March 10, 2003
| Welcome to Bio·IT
World's Strategic Insights report on streamlining clinical trials with IT. These stories from leading subject experts illustrate the challenges that pharmaceutical and biotech companies face integrating IT in the final — and perhaps most problematic — step in drug development. They also reveal the dangers to sponsor companies that fail to fully leverage the "e-clinical" opportunity.
It's easy to point fingers at the FDA for last year's threefold jump in total review time for priority drugs — now a median of 19.1 months. The FDA has vowed to fix this, but as Colin Spink and Sven Blumenstiel make clear in their story, even a return to median review times of six months won't relieve the drug industry of larger productivity pressures.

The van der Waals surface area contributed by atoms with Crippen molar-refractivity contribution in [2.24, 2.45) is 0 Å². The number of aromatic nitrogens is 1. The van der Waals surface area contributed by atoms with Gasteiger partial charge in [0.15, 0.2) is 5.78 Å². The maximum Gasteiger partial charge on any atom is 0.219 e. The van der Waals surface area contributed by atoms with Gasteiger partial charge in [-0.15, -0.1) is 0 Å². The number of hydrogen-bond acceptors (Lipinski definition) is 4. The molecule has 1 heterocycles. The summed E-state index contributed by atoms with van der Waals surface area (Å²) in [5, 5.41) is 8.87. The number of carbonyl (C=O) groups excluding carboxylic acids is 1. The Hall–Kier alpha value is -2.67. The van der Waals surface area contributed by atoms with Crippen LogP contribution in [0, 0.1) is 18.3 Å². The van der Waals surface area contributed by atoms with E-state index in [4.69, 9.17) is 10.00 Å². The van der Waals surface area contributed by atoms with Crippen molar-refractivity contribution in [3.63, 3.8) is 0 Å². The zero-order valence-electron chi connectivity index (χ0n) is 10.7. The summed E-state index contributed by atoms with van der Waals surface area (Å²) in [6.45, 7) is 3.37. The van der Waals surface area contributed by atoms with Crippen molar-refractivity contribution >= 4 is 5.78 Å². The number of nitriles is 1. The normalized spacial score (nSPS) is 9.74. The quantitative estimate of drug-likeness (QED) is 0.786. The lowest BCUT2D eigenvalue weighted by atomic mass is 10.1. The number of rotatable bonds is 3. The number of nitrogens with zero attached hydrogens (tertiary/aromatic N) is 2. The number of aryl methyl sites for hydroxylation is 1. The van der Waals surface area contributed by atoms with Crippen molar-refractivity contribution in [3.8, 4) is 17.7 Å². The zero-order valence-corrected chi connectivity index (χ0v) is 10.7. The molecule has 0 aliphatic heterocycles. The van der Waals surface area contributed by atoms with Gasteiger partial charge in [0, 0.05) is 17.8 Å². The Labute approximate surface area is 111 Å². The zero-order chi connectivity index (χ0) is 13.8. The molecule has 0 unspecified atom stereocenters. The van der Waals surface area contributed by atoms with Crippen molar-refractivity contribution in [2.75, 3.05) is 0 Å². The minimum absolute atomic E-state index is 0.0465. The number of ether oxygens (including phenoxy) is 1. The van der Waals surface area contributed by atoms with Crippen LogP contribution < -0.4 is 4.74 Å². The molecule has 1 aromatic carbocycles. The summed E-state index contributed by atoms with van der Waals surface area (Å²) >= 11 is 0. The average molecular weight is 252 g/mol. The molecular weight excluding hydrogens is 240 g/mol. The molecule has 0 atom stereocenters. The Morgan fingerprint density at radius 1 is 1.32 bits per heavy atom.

The clock is ticking on U.S. patent protection for dozens of blockbuster drugs, while genomic and proteomic research continues to guide the industry toward individualized or targeted-treatment therapies. Companies must get more new drugs into and through trials faster, so the trials themselves need to become more adaptive and data-driven.
Kenneth Getz's lead story brings good news on this front, listing a range of new technologies offered for every area of clinical trials. Dawn Stover reports on the Web's contributions to widening one of the worst trial bottlenecks: patient recruitment. Yet Stover and Getz are careful to identify the many barriers to rapid and widespread adoption.
All things e-clinical will remain vitally important to Bio·IT World readers. Which is why Bio·IT World is expanding its knowledge contributions in this area, from regular coverage to a new online newsletter, eClinica, and from an online Buyer's Guide to our Best Practices awards program, which recognizes the most innovative technology-enabled achievements in drug discovery, development, and clinical trials. We look forward to becoming an essential source for your e-clinical information.
Special Projects Editor